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David Cronenberg
Paul Hampton, Joe Silver, Lynn Lowry
Writing Credits:
David Cronenberg

The residents of a suburban high-rise apartment building are being infected by a strain of parasites that turn them into mindless, sex-crazed fiends out to infect others by the slightest sexual contact.

Rated NR.

Aspect Ratio: 1.78:1
English DTS-HD MA Monaural
Supplements Subtitles:

Runtime: 88 min.
Price: $19.99
Release Date: 9/15/2020

• Audio Commentary with Writer/Director David Cronenberg
• Audio Commentary with Co-Producer Don Carmody
• “Mind Over Matter” Featurette
• “Good Night Nurse” Featurette
• “Outside and Within” Featurette
• “Celebrating Cinepix” Featurette
• Archival 1998 David Cronenberg Interview
• Still Gallery with Optional Audio Interview
• Trailers,TV Spot & Radio Spot


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-Panasonic DMP-BD60K Blu-Ray Player
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-SVS SB12-NSD 12" 400-watt Sealed Box Subwoofer


Shivers [Blu-Ray] (1975)

Reviewed by Colin Jacobson (October 28, 2020)

With 1975’s Shivers, we find the first commercial feature from noted cult director David Cronenberg. Like his better-known later efforts, this one brings a grotesque mix of horror and sci-fi.

Set on an island near Montreal, we meet the inhabitants of the deluxe Starliner Tower apartment complex. Dr. Hobbes (Fred Doederlein) experiments with parasites that increase human desire toward sex and violence.

Though Hobbes kills himself and uses acid to destroy the body of his subject (Cathy Graham), the parasites nonetheless escape and infiltrate the Starliner. The uninfected attempt to avoid this contamination and stop its spread.

While Cronenberg made a varied catalog of films over his career, a lot focused on themes of bodies that became infected and/or mutilated in a variety of ways. Even his commercial – and perhaps creative – apex with 1986’sThe Fly concentrates heavily on that notion.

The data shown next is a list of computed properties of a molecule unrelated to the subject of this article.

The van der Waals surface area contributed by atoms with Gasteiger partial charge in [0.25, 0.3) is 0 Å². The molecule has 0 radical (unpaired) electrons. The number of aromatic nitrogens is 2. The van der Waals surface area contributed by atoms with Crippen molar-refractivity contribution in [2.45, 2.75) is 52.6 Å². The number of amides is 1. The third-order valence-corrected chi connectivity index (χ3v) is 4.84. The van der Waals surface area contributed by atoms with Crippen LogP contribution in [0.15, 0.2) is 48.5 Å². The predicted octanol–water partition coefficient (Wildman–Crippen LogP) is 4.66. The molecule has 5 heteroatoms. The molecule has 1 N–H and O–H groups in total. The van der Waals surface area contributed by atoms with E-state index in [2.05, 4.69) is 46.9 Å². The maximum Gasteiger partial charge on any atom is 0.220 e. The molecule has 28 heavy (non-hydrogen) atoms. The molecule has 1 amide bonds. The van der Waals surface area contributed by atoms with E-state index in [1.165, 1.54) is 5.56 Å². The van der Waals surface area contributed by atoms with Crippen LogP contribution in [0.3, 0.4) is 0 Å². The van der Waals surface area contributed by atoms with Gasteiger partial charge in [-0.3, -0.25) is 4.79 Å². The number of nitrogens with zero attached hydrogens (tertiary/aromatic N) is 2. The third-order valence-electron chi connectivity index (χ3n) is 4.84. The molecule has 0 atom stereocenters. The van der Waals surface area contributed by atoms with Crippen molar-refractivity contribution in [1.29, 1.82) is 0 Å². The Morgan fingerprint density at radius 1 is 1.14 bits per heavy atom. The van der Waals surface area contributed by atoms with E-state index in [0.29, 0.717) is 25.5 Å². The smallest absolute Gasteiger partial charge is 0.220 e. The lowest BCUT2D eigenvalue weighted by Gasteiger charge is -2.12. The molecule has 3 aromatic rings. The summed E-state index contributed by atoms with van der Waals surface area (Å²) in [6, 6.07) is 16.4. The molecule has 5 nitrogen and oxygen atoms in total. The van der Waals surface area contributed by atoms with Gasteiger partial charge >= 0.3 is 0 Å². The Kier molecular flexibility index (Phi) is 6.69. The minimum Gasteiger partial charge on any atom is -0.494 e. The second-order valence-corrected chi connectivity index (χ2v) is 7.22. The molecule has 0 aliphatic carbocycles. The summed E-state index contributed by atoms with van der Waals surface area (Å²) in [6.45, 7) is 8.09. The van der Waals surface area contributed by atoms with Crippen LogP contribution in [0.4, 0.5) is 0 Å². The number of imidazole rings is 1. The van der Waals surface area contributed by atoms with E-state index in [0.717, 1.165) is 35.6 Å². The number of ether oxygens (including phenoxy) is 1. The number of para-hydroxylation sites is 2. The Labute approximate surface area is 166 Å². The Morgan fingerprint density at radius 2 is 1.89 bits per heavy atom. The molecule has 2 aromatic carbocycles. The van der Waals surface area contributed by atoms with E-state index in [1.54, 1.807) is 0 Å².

If you want to find hints of Cronenberg’s talent and promise in Shivers, you seem likely to walk away disappointed. Amateurish, clumsy and often downright silly, the film displays few indications of a good director at work.

Though I can’t blame Cronenberg for all of the issues found in Shivers, as a lot of problems revolve around the thoroughly awful cast. Each and every performance here fails, as the actors run the gamut from “flat and dull” to “shrill and histrionic”, with nothing in between those poles.

Given that Shivers enjoyed a low budget and a talent pool limited to those who lived in/around Montreal, one presumes, perhaps it shouldn’t surprise that the film suffers from such weak acting. Nonetheless, the inability of the cast members to portray engaging, believable humans hamstrings the movie in a severe way.

Of course, few go to horror films to enjoy stellar performances, so if Cronenberg managed a strong story and a brisk pace, these issues may matter less. Unfortunately, Shivers crawls through its first act and it offers little to interest the audience for much of its opening half.

Shivers sets up the plot and lets us get to know the inhabitants of the Starliner, but it does so in the least interesting way possible. Again, the amateurish performances don’t help, but as written, the film suffers from bland, boring roles, so I can’t blame the actors entirely.

Cronenberg’s screenplay ensures we’re stuck with forgettable nonsense through the film’s first half, and its near-complete lack of drama makes it tough for us to care when the horror finally develops. So much of the movie seems sluggish and blah that a rebound becomes difficult.

When Cronenberg Goes Gross and lets those nasty parasites do their thing, Shivers does manage some disgusting charms. Whether earned or not, the movie creates a nasty vibe that gives the tale some impact.

Unfortunately, this seems like too little, too late, and our inherent lack of interest in the characters diminishes any potential power. If the victims don’t matter to us, it becomes more difficult to care, and Cronenberg doesn’t create an intriguing enough set of circumstances to overcome these issues.

The movie’s themes do show potential, and one could argue the infected people here foreshadow the more aggressive zombies we’d see in the 21st century. None of these factors become sufficient to make Shivers anything more than a dull, amateurish film, though.

The Disc Grades: Picture C+/ Audio C+/ Bonus B+

Shivers appears in an aspect ratio of approximately 1.78:1 on this Blu-ray Disc. A low-budget project from the mid-70s, the image showed its roots.

IMDB claims Shivers used 35mm stock, and perhaps that’s true. However, it sure looks like 16mm to me.